Section One

Trauma can affect each person differently. Therefore, it is important to remember as an educator that a child’s ACE score doesn’t define who they are or what they can do. The negative effects of traumatic experiences can be helped by building resilience through positive experiences early on in life. According to Starecheski (2015, para 4), “Having a grandparent who loves you, a teacher who understands and believes in you, or a trusted friend you can confide in may reduce the long-term effects of early trauma.” As an educator, it is my goal to help my students succeed; by understanding the effects trauma and toxic stress have on my students and myself, I need to have my tools and strategies ready to support them and provide them with the help they need to be successful later in life.

When a student is experiencing trauma, it will show up differently for each student in the classroom, and sometimes, students’ behaviors or symptoms are misdiagnosed because it may look like something else. According to Starecheski (2015, para. 9), “reactions to trauma are sometimes misdiagnosed as symptoms of attention deficit hyperactivity disorder because kids dealing with adverse experiences may be impulsive—acting out with anger or other strong emotions.” Although this puts more stress on us as educators, it will help make us better and more effective teachers. We need to approach the challenges that our students face and come up with more efficient ways to help them. Instead of forming our own judgments, conclusions, and diagnoses, we need to form trusting relationships with our students and help their families figure out if it is truly a medical issue like ADHD or if the behavior we are seeing is caused by a traumatic experience.

Trauma can alter one’s brain, and students who have experienced trauma will function differently than those who haven’t experienced trauma. “Stressed brains can’t teach, and stressed brains can’t learn” (Souers & Hall, 2016, p.29). Souers and Hall (2016) highlighted that when a child has experienced trauma, they function out of their downstairs brain, unable to regulate their emotions, in a state of fight, flight, or freeze; in general, they are stressed just trying to survive. Our job is to teach them strategies that they can use to help them get back into their upstairs brain so that they are able to learn.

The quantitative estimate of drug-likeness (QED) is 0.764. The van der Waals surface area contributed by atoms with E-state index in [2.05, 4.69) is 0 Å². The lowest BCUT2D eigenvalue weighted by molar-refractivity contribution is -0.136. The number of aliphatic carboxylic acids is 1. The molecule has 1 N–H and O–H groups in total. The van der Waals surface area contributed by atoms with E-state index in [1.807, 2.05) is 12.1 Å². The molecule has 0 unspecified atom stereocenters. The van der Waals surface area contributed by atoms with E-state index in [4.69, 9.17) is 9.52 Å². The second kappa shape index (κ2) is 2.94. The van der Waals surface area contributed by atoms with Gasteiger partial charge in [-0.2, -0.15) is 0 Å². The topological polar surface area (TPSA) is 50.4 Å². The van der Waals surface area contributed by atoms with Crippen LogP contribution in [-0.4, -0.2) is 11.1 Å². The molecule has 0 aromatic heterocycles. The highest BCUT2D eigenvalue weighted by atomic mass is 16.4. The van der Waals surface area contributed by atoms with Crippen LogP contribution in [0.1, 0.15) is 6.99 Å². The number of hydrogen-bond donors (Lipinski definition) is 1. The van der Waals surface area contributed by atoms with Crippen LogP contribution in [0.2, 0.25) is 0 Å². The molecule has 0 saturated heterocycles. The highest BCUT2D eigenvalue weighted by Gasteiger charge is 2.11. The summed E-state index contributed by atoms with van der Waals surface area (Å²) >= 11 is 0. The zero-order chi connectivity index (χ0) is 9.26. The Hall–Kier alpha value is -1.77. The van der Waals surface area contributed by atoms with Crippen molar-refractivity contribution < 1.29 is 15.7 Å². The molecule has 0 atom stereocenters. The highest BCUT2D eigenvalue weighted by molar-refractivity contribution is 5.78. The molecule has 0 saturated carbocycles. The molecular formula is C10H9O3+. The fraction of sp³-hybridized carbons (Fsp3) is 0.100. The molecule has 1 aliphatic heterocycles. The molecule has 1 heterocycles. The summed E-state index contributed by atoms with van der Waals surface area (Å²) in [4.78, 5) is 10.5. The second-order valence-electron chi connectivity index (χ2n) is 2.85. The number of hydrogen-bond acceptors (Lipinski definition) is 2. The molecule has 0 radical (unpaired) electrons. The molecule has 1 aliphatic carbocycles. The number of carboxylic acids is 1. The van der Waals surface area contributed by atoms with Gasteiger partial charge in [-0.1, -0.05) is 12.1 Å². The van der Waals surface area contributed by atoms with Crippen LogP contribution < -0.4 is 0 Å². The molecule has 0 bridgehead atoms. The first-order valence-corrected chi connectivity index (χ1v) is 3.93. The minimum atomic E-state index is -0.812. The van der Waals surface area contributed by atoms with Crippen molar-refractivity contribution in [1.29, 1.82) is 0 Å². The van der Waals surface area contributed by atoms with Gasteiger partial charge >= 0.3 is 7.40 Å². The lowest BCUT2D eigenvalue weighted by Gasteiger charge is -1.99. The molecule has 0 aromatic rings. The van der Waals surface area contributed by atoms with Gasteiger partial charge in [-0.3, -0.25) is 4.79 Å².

Section Two

One strategy I will continue to use to support my students, especially those experiencing trauma, is to form safe and positive relationships with my students. Students who have experienced trauma look at school as being a safe place; therefore, I create a safe and comfortable space in my classroom for them and continue to build a trusting relationship with them. One way I start building a good relationship with my students is by greeting them with a smile each day, getting to know their likes and dislikes, and showing genuine concern for them and their well-being. This strategy supports my student’s social and emotional development while building a relationship with them. It is important to model expected behaviors, as students will pick up on your body language, tone of voice, and attitude toward others in the class.

Social skills are another vital component for students learning as well, “children who have strong social and emotional skills perform better in school, have more positive relationships with peers and adults, and have more positive emotional adjustment and mental health” (Jones & Bouffard, 2012, p. 3). The negative impact of traumatic experiences can be helped by teaching our students how to build their resilience and have a growth mindset. According to some psychologists, “Having a grandparent who loves you, a teacher who understands and believes in you, or a trusted friend you can confide in may mitigate the long-term effects of early trauma” (Starecheski, 2015, para 4). As educators, our goal is to help our students succeed; by understanding the effects that trauma and toxic stress have on our students, we can better support them and get them the help that they need to be successful later in life.

The first strategy I will implement to help my students is to develop the basic skills needed to explain their own emotions and to recognize the emotions of those around them. When introducing these concepts to the students in my class, it is important that they understand their own emotions and also the emotions of others. One way to introduce this skill is through the use of picture books during community circles. The book I would start with is Glad Monster, Sad Monster: A Book About Feelings by Ed Emberley and Anne Miranda (1997). I have used this book with my own children, and I feel it would be great to use as an introduction to emotions. The book also gives examples of what causes the monsters to feel each emotion: glad, sad, loving, worried, silly, angry, and scared. There are also questions at the end of each emotion that students can answer, such as “What makes you glad?” (p.4) and “Have you ever been sad, too?” (p.7). This book will help my students develop the skills needed to build relationships with others while understanding where they are coming from.